Spin is actually the deliberate introduction of ambiguity and a narrative bias to “facts” or “hard” data. Any data, whether it is unemployment data or earnings announcements by companies can be construed as being fundamentally positive or negative, as bullish or bearish. When markets are functioning normally the bulls will run with a positive interpretation, and the bears with a negative interpretation. It is precisely their disagreement that will be reflected in an adversarial contest or battle regarding prices. The resulting battle of wills will be a sign that the market is functioning in a healthy, normal and liquid manner (it is noteworthy that these separate adjectives are more or less synonyms)

When markets are unwilling or unable to accept ambiguous signals – because for example there are questions about solvency – the markets lack the prerequisite degree of fractiousness. Market participants become much more coherent and uniform in their views and, somewhat counter-intuitively this uniformity of opinion gives rise to macro illiquidity which is the instigator and defining characteristic of systemic crises, fire sales of assets and the onset of deflationary spirals. In the wake of extreme evaporations of systemic liquidity markets need to be provided with ambiguous information from central bankers/policy makers in order to lubricate the adversarial dialectic of the bulls and the bears. This lubrication of fractiousness and the presence of disagreements between those who want to sell at the current price and those who would rather buy at the current price are vital requirements for two-way, liquid markets.

In the fall of 2008, after the collapse of several blue chip names in global finance, there was a period during which the investor community suffered from a complete lack of information asymmetry, which provides a fertile environment for constructive ambiguity. The state of the collective mind (which can act as a metaphor for the markets) was one of a symmetry of fear and ignorance. It would not be unreasonable to say that there was almost unanimous opinion about how to value risk on securities and assets. That unanimity or uniformity expressed itself, in essence, in the stance that these securities were over-valued, unattractively risky and that this was not the time to be an heroic buyer of distressed assets for which there was no liquid market – why step forward to catch a falling knife? The coherent and almost unanimous decision to step aside created a liquidity trap in which those forced to sell kept selling into a declining market, and when selling begets more selling the financial system stares over the precipice to contemplate freefall into total collapse.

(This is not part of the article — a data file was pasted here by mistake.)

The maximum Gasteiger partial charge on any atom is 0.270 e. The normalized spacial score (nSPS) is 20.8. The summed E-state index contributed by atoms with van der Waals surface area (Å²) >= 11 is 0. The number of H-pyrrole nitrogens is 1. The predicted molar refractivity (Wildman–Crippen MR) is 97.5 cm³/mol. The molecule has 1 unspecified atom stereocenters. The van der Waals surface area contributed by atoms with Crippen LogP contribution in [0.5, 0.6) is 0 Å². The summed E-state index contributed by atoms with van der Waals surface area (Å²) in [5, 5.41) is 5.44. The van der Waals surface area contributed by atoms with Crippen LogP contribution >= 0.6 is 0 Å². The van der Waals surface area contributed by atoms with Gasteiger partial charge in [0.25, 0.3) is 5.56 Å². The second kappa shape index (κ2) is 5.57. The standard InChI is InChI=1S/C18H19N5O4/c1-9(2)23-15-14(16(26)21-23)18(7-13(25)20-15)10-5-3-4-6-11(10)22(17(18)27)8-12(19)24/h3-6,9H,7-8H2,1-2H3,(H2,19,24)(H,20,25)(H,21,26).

WHY QE HAS NOT BEEN THE ANSWER

Emerging from a liquidity trap is not primarily about having central banks injecting limitless amounts of liquidity into the financial system. This mistaken belief lies at the root of the ineffective measures that central bankers have been trying with very little success since 2008. Moving beyond the scarring left by a systemic liquidity crisis is principally a matter of restoring interval confidence from which there will be a willingness to engage in inter-temporal commitments (initially of the short to medium term variety) of resources and emotions. Eventually these inter-temporal commitments must become longer term and involve large scale commitments of risk capital and this is ultimately how the economy emerges from the bust phase and a credit demand band wagon gets started leading to the next investment boom.